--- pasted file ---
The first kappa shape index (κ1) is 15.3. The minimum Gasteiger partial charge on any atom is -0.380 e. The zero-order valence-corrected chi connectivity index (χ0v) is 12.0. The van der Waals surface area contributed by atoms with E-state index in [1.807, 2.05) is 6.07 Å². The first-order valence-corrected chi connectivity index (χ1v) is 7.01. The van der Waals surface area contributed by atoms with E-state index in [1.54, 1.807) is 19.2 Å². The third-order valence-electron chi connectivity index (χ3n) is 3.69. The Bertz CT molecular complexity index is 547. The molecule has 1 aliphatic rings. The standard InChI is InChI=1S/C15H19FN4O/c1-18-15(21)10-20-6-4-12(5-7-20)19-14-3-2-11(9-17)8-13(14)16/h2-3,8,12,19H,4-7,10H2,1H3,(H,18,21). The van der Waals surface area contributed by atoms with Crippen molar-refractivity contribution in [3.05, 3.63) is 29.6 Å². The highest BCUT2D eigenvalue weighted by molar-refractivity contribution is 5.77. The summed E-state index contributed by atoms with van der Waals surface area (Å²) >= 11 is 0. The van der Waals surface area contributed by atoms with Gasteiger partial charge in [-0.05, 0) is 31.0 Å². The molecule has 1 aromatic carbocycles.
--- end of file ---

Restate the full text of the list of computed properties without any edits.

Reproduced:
The first kappa shape index (κ1) is 15.3. The minimum Gasteiger partial charge on any atom is -0.380 e. The zero-order valence-corrected chi connectivity index (χ0v) is 12.0. The van der Waals surface area contributed by atoms with E-state index in [1.807, 2.05) is 6.07 Å². The first-order valence-corrected chi connectivity index (χ1v) is 7.01. The van der Waals surface area contributed by atoms with E-state index in [1.54, 1.807) is 19.2 Å². The third-order valence-electron chi connectivity index (χ3n) is 3.69. The Bertz CT molecular complexity index is 547. The molecule has 1 aliphatic rings. The standard InChI is InChI=1S/C15H19FN4O/c1-18-15(21)10-20-6-4-12(5-7-20)19-14-3-2-11(9-17)8-13(14)16/h2-3,8,12,19H,4-7,10H2,1H3,(H,18,21). The van der Waals surface area contributed by atoms with Crippen molar-refractivity contribution in [3.05, 3.63) is 29.6 Å². The highest BCUT2D eigenvalue weighted by molar-refractivity contribution is 5.77. The summed E-state index contributed by atoms with van der Waals surface area (Å²) >= 11 is 0. The van der Waals surface area contributed by atoms with Gasteiger partial charge in [-0.05, 0) is 31.0 Å². The molecule has 1 aromatic carbocycles.